At the time of writing, the Bill has had its first reading in the House of Lords. It is expected that the government will face stronger resistance in the House of Lords, and suggested amendments include a second referendum in relation to the final deal that is negotiated with the EU, a Parliamentary vote on the final deal before its approval by the EU institutions, and an emphasis on ensuring openness at the border between the Republic of Ireland and Northern Ireland. It is not clear at the time of writing which, if any, of the tabled amendments will gain traction.

The passage of the Bill in its current form reinforces Lord Carnwath's view that the mere insistence on primary legislation to authorise the government to give the notice does not guarantee Parliamentary scrutiny of the direction of negotiations with the EU, nor of the ultimate content of any agreement. But Parliament could have opted to proceed in a different manner, or it could have refused to authorise the Prime Minister to notify at all.

There will be Parliamentary debate, in the context of the Great Repeal Bill, about which rights currently conferred by the EU ought to survive the UK's exit from the EU. However, the survival of rights that depend on the co-operation of other member states, such as the passporting rights that are important to UK financial institutions, will be entirely dependent on the deal to be negotiated by the government (see Opinion "Financial services post-Brexit: possible cross-border models", this issue). In that regard, once the notice is given, we appear to be entirely in the government's hands as we roll towards the cliff edge.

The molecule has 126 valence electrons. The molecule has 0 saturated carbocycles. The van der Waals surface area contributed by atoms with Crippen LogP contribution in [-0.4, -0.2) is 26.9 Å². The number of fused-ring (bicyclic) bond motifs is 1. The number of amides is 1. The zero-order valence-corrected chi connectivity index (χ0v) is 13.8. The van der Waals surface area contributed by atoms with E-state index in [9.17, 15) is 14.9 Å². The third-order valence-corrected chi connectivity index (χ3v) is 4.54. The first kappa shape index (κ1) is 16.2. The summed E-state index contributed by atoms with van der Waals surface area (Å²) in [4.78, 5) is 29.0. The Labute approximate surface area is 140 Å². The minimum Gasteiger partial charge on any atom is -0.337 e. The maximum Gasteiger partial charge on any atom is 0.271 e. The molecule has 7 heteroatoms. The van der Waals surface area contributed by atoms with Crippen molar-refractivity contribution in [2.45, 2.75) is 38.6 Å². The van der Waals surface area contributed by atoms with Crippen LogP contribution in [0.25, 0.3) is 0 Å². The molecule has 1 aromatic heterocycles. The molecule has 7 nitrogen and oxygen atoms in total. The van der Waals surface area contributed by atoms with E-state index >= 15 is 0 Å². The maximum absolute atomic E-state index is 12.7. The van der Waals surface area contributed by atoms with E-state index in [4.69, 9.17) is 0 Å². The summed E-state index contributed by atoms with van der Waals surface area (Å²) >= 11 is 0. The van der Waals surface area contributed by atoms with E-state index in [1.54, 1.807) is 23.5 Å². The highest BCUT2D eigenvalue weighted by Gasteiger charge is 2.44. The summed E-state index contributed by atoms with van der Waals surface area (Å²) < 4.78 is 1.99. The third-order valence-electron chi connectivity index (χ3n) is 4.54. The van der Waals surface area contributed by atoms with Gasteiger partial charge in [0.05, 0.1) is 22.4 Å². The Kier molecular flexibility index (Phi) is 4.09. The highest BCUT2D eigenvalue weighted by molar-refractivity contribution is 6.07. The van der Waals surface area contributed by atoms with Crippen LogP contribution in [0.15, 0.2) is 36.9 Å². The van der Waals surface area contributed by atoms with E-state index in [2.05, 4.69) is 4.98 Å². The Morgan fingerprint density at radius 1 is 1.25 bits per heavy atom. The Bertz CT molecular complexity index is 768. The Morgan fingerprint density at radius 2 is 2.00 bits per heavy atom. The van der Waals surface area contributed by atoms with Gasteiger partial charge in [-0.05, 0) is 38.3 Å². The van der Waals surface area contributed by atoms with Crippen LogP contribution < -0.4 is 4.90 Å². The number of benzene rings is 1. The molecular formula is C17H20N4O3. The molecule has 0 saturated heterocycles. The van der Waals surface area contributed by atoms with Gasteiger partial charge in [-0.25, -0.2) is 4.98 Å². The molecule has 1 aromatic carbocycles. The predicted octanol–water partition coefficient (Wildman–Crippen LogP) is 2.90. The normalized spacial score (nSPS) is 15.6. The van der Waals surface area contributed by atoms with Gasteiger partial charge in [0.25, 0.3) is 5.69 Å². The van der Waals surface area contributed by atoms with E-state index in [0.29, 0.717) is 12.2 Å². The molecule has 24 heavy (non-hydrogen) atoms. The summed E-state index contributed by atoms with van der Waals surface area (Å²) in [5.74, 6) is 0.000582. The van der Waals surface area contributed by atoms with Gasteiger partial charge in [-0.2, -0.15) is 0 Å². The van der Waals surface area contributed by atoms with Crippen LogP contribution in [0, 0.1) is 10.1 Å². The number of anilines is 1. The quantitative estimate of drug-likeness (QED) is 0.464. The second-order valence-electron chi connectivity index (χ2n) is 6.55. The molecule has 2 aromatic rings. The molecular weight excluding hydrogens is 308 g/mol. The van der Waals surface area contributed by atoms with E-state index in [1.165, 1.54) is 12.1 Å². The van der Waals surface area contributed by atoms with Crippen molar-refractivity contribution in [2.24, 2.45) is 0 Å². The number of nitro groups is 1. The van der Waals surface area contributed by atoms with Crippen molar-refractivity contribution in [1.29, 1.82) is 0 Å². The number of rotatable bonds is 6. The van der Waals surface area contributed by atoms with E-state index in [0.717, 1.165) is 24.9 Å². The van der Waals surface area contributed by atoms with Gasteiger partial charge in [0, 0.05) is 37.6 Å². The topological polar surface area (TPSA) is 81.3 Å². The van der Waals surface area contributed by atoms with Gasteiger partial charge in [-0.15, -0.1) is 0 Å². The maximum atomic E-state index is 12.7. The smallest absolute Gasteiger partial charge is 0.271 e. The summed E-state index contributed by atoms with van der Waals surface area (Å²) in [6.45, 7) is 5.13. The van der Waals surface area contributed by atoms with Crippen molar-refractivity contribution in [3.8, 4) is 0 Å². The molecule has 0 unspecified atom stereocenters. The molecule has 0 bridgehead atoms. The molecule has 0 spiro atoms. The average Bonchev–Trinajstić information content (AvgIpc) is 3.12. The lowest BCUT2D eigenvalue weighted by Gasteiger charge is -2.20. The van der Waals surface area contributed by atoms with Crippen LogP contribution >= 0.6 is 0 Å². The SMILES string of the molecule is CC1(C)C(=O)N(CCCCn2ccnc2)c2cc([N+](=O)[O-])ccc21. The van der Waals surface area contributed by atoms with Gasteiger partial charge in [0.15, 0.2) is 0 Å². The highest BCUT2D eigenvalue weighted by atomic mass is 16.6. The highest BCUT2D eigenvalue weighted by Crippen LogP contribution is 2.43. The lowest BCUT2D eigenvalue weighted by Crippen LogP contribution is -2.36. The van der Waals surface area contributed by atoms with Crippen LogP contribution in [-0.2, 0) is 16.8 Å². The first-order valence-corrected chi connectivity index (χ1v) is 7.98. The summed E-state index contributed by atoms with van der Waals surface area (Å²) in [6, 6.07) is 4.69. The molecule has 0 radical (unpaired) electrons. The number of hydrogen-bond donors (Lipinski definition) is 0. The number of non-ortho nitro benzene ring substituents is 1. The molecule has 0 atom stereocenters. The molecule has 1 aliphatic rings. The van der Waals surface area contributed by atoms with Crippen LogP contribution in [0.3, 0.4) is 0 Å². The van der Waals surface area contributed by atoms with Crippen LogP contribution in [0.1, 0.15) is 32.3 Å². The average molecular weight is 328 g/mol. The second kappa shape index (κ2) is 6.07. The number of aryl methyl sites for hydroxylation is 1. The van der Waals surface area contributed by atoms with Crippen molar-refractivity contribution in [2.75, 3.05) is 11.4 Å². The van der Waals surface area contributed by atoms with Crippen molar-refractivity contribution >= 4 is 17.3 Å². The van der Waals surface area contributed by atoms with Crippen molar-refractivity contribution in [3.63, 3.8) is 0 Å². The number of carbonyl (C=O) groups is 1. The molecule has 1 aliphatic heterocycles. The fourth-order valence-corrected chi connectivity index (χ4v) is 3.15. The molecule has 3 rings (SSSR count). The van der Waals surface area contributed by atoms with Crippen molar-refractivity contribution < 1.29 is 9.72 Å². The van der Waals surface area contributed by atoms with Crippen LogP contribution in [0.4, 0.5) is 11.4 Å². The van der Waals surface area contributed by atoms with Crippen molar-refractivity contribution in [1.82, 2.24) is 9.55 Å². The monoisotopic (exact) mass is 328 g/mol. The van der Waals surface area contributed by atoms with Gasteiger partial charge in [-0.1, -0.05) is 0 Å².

Zahra Al-Rikabi is a barrister at Brick Court Chambers.


Article 50

The process for withdrawing from the EU treaties is set out in Article 50 of the Treaty on European Union, which includes the following provisions:

  • Any EU member state may decide to withdraw from the EU in accordance with its own constitutional requirements (Article 50(1)).

  • A member state which decides to withdraw must notify the European Council of its intention (Article 50(2)).

  • The treaties will cease to apply to the member state in question from the date of entry into force of the withdrawal agreement or, failing that, two years after the notification referred to in Article 50(2), unless the European Council, in agreement with the member state concerned, unanimously decides to extend this period (Article 50(3)).